In the 1980s, MIT experimented with digital broadcast of news articles. Participants in the experiment had to sign a contract agreeing 1) not to show any of the articles to anyone else, 2) not to save more than an insignificant fraction of the articles received, and 3) to destroy all saved articles on demand. If the newspaper publishers tried to impose such restrictions on printed newspapers, readers would rise to defend their traditional rights. Imagine the outrage if readers could be told not to show clippings to a friend - or ordered to destroy them. But when these restrictions were imposed on electronic newspapers, hardly a complaint was heard. That's because electronic distribution was new, with no traditions to serve as a basis for comparison. Meanwhile, the early participants were technofans, attracted by new technology and not interested in social adjuncts. Over the coming decades, electronic distribution will grow and paper distribution will shrink. If electronic newspapers ultimately replace print, the result will be new restrictions on newspaper reading. When your favorite newsdaily stops publishing on paper, and you are forced to accept restrictions to continue to read it, the restrictions won't be new - just new for you.
2. Digital music broadcasting is just becoming available, but record companies have already proposed laws to restrict what they call the "celestial juke box."
Aiming to placate the record companies, broadcasters have taken steps to make their service less convenient. For example, they do not preannounce songs: the idea is to discourage listeners from exercising their right to record the broadcast for repeated listening in the future. Record companies are not satisfied with that; they demand the power to control whether a record can be broadcast. This power is something they have never had. Traditionally, music broadcasters have not needed to get permission to play a song; any station can play any song (but must pay for doing so). What kinds of consequences could result from this power? Music video is broadcast much like music - but, because it contains visual material, copyright law treats it differently: broadcasters must ask for permission for each individual video they play. MTV has been accused of using this, together with its commanding market position, to stamp out competitors - by telling producers, in effect, that they would broadcast videos only if competing stations were not give permission. It's difficult to verify this accusation, but there are countless examples of other businesses which have been caught using such methods. Of course, that problem can happen only if a broadcaster is more powerful than the production companies.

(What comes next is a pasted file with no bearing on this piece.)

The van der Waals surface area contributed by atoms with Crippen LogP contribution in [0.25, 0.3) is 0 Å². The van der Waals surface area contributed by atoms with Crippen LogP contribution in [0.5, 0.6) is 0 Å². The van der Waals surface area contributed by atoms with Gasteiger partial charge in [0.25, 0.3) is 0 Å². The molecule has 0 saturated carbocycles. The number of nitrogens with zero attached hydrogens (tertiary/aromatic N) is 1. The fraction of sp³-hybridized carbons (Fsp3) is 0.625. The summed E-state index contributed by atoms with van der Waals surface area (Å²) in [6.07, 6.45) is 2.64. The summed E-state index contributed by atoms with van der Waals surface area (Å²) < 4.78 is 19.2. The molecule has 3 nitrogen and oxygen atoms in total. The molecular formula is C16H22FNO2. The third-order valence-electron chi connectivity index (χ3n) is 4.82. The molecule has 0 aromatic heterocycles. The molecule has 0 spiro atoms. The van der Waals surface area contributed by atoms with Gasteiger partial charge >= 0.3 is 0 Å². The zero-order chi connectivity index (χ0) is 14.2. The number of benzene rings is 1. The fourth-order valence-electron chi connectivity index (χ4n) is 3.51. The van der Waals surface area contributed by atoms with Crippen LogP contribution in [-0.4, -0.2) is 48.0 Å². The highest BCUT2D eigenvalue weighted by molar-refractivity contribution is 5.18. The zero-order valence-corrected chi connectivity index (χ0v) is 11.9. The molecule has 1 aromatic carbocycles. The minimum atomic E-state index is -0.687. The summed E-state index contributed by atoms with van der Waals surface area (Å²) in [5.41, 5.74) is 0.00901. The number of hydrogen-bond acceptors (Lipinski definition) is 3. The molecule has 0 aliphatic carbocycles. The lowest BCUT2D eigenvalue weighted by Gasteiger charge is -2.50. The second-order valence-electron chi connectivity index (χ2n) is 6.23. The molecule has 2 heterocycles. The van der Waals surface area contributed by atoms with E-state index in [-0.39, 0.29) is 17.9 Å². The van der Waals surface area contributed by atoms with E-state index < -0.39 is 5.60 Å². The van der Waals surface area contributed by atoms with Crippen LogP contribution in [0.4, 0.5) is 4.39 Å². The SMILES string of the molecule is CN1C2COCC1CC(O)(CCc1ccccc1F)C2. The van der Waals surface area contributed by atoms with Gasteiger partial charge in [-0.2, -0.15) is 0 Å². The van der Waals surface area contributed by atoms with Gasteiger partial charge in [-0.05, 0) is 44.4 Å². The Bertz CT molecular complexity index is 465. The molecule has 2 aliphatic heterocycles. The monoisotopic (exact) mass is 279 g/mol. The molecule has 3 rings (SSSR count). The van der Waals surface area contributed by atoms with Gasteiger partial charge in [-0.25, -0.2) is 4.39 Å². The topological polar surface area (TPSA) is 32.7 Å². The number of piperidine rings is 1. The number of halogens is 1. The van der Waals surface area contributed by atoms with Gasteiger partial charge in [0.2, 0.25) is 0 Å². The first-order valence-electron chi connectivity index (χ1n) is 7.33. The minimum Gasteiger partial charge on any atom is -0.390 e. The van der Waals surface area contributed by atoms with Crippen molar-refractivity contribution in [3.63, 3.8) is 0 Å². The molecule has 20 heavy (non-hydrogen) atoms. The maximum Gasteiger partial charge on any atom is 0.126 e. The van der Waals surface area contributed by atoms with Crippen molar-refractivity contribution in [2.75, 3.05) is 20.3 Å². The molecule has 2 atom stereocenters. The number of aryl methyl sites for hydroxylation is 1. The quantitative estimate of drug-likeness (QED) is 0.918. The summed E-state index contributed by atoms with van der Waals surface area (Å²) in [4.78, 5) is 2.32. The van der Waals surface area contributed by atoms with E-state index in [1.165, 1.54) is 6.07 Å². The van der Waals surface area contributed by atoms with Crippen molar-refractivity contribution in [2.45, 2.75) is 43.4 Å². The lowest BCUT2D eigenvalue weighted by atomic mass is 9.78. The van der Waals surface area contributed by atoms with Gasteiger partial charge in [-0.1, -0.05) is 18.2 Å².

Since record companies are more powerful than digital broadcasters, different problems will result. They will surely try to make it even harder for us to record broadcast music. Perhaps they will permit digital broadcasting only with some mechanism to prevent home taping. Perhaps they will simply say "No" whenever asked for permission, and thus block all digital broadcasting. They may have other clever ideas - after all, they can afford to have smart people working full time on how to use this power once they get it. The US legal system says that the aim and justification for copyright is to serve the interest of users, not that of copyright holders. So why do we accept laws that place the owners above the users? Because of exaggeration and unclear thinking. We are told that copyright must be very strong to ensure the production of information. But the owners gloss over the difference between creative individuals and media companies, between money to live on and royalties in particular, between needing a living and craving money above all, between diminished affluence and starvation, between possibility and certainty. When they get through, a possible future reduction in publishers' profits is magnified into starvation for everyone creative.